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misogyny patriarchy we hunted the mammoth

Rebecca Solnit Tracks, Kills the Myth of Man the (Mammoth) Hunter

So I missed this when it first came out, but an alert reader by the name of Rebecca Solnit recently alerted me to an eloquent Harper’s Magazine takedown of the “myth of man the hunter,” by, well, Rebecca Solnit.

Solnit, you may recall, is the writer who came up with the idea of “mansplaining” after a dude mansplained one of her own books to her.

In her “Man the Hunter” piece, which you should all go and immediately read, she lays out the assorted sexist assumptions underlying the notion that our cave dude ancestors basically did all the real work while their prehistoric wives sat on their asses back at the cave eating prehistoric bon bons.

Yep, it’s the old “we hunted the mammoth” thing. Solnit describes it, quite aptly, as “the story of the 5-million-year-old suburb.” Every day, the story goes, cave men put on their grey flannel suits mammoth-hide shorts and trudged off

carrying their spears and atlatls to work and punching the primordial time clock. Females hang around the hearth with the kids, waiting for the men to bring home the bacon. Man feeds woman. Woman propagates man’s genes.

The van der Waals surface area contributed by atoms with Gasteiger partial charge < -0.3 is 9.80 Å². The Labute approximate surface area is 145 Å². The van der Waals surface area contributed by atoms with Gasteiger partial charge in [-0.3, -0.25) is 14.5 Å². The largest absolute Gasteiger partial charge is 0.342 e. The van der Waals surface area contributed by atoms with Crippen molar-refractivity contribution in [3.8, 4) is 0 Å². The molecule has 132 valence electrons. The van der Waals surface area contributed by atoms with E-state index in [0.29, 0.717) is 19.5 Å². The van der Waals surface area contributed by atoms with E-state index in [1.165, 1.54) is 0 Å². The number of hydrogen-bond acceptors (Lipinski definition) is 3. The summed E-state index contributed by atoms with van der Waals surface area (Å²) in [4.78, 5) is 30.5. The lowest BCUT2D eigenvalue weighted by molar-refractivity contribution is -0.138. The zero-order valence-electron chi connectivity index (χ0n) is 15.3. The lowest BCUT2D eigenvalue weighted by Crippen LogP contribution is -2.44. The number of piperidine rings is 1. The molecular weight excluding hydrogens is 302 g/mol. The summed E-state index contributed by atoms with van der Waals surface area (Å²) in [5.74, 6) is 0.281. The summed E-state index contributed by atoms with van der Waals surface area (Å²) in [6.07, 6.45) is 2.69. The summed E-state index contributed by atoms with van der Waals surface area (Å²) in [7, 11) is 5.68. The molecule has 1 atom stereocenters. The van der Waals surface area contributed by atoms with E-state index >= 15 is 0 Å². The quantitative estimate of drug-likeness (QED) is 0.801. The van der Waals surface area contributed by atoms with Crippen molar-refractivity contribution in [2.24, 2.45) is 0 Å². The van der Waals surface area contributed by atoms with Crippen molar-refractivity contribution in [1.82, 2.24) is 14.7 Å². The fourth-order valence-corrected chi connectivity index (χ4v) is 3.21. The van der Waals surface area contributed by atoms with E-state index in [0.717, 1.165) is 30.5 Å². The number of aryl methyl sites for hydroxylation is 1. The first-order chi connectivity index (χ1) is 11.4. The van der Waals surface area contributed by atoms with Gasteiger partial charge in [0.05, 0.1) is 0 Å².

The reference to prehistoric suburbs is especially apt, because, as Solnit points out, the myth of man the hunter is actually a pretty new myth, as myths go, gaining widespread currency only in the 20th century, the century of the suburb.

In what we might call The Flintstones Era, anthropologists as well as TV producers set forth a vision of prehistoric life that

trace[d] the dominant socioeconomic arrangements of the late Fifties and early Sixties back to the origins of our species.

But it turns out that The Flintstones wasn’t a documentary.

I’m tempted to keep quoting until I quote virtually the entire article, but you should just go read it.

Oh, and while I’m talking Solnit, she’s also got a great new article up titled “Men Explain Lolita to Me,” discussing the reaction she got from the dudes of the internet after taking on an exquisitely dudebro Esquire list of “80 Books Every Man Should Read” — all but one of them written by, you guessed it, dudes.